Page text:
An interesting article from the NY Times about a pastor of a megachurch drawing the line between faith and politics. Personally, I found the reporter’s efforts to describe the pastor’s theology to be humorous because they seemed to hint the reporter is completely ignorant on matters of theology and doctrine. Anyway, here’s the gist:
Before the last presidential election, he preached six sermons called “The Cross and the Sword” in which he said the church should steer clear of politics, give up moralizing on sexual issues, stop claiming the United States as a “Christian nation” and stop glorifying American military campaigns.
“When the church wins the culture wars, it inevitably loses,” Mr. Boyd preached. “When it conquers the world, it becomes the world. When you put your trust in the sword, you lose the cross.”
I can’t speak for other Christians, as I feel I have little exposure to the political thoughts of conservative Christians since finding a conservative Christian in Seattle is like finding cheap beer at a ballgame, but I know I struggle with the general idea this pastor is teaching his congregation. There is a very real danger when faith and politics are intermingled too much. As Rev. Boyd put it, it is the danger of losing the cross and becoming the world. The specter of this coming to pass disturbs me deeply. However, this world is full of dangers, and the temptation to flee to one extreme or another to avoid the dangers can result in even more danger. As with many things, it seems the safest route is the one down the middle.
I find it impossible to believe a sincere, consistent Christian would not allow his faith to inform his politics. It seems to me, a sincere Christian faith will affect all aspects of one’s life, and to segregate the faith into it’s own little box is dishonest and foolish. So, there should be some degree of intermingling between faith in politics. Now the question remains is what should this intermingling look like. I believe it’s safe to say it’s dangerous territory when politics start to hold sway over the faith. Only a one way road, going from faith to politics, should be open between the two arenas.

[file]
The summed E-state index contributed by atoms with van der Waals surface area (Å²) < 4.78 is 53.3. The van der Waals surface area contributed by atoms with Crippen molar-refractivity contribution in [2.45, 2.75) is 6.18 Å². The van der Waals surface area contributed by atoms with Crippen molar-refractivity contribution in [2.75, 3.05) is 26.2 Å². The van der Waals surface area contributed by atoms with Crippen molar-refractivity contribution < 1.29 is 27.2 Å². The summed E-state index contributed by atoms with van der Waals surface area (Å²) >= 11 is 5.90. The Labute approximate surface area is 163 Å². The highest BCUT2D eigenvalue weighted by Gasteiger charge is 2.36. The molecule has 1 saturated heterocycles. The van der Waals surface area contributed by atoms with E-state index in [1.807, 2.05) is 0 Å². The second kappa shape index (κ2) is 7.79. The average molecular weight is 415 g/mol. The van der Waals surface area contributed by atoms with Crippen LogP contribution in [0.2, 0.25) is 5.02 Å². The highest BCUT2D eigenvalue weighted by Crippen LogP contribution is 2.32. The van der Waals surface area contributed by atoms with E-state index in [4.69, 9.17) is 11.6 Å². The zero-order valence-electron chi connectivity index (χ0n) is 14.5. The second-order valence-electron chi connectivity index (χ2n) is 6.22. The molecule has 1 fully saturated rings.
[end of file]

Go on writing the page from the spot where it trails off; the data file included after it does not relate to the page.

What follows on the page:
I guess the real question that I think needs to be answered is how is faith-informed politics lived out in the real world. This is a question I’ve been pondering for a long time now. I’ve written down some of my thoughts, but I haven’t gotten anything substantial written. So far I’ve come up with two (unoriginal) distinctions that should guide my political thinking. The first is the goal should not be to win political battles but to win disciples for Christ. Ultimately, this is probably the highest calling a Christian has in the world and should be in the forefront of my mind (usually it is not). Second, political solutions are very different from — I’m cringing as I say this — heart solutions. It seems to me political solutions are too often used as a replacement for virtue and the inappropriate application of Christian morals. Let me give a quick example to illustrate what I mean by the first. I believe taxes and welfare to a great degree to supplant the moral virtue of charity. There’s no charity to be found in an individual who lets all of his feeding of the poor be done through the forcible taking of money which is then anonymously dolled out by a governmental bureaucracy. I believe no Christian escapes this responsibility via Big Brother’s “charity.” Tax sponsored welfare may do a lot of good in the country, but it is a poor, impersonal, and even less efficent replacement for personal charity. So, I would argue this political solution to poverty (taxes and welfare) is not the Christian response to poverty. Obviously, to just ignore those in poverty is even less Christian.
I find this to be a difficult subject. I struggle with a lot of the concepts, many which are frustratingly vague. I would also describe this as a Big Idea for me. Once I get this subject sufficiently fleshed out, it will be a framework around which I will make many important decisions in my effort to both live out my faith and be a good citizen.